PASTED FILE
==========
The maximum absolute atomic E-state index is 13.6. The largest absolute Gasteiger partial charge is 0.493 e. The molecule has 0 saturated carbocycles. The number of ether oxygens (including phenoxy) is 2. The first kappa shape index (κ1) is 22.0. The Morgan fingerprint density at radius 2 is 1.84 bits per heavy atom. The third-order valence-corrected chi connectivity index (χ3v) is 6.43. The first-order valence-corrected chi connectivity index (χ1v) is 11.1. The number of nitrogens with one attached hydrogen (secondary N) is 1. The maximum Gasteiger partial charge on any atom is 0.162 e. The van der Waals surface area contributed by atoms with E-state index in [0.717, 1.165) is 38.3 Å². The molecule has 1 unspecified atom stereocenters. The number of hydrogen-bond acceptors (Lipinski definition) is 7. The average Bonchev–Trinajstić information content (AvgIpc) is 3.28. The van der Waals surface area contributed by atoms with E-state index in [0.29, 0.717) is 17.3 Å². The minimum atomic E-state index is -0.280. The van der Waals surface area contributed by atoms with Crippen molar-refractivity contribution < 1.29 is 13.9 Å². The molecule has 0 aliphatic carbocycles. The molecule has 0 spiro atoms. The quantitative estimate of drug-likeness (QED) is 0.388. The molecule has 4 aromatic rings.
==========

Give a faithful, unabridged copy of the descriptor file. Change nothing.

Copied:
The maximum absolute atomic E-state index is 13.6. The largest absolute Gasteiger partial charge is 0.493 e. The molecule has 0 saturated carbocycles. The number of ether oxygens (including phenoxy) is 2. The first kappa shape index (κ1) is 22.0. The Morgan fingerprint density at radius 2 is 1.84 bits per heavy atom. The third-order valence-corrected chi connectivity index (χ3v) is 6.43. The first-order valence-corrected chi connectivity index (χ1v) is 11.1. The number of nitrogens with one attached hydrogen (secondary N) is 1. The maximum Gasteiger partial charge on any atom is 0.162 e. The van der Waals surface area contributed by atoms with E-state index in [0.717, 1.165) is 38.3 Å². The molecule has 1 unspecified atom stereocenters. The number of hydrogen-bond acceptors (Lipinski definition) is 7. The average Bonchev–Trinajstić information content (AvgIpc) is 3.28. The van der Waals surface area contributed by atoms with E-state index in [0.29, 0.717) is 17.3 Å². The minimum atomic E-state index is -0.280. The van der Waals surface area contributed by atoms with Crippen molar-refractivity contribution < 1.29 is 13.9 Å². The molecule has 0 aliphatic carbocycles. The molecule has 0 spiro atoms. The quantitative estimate of drug-likeness (QED) is 0.388. The molecule has 4 aromatic rings.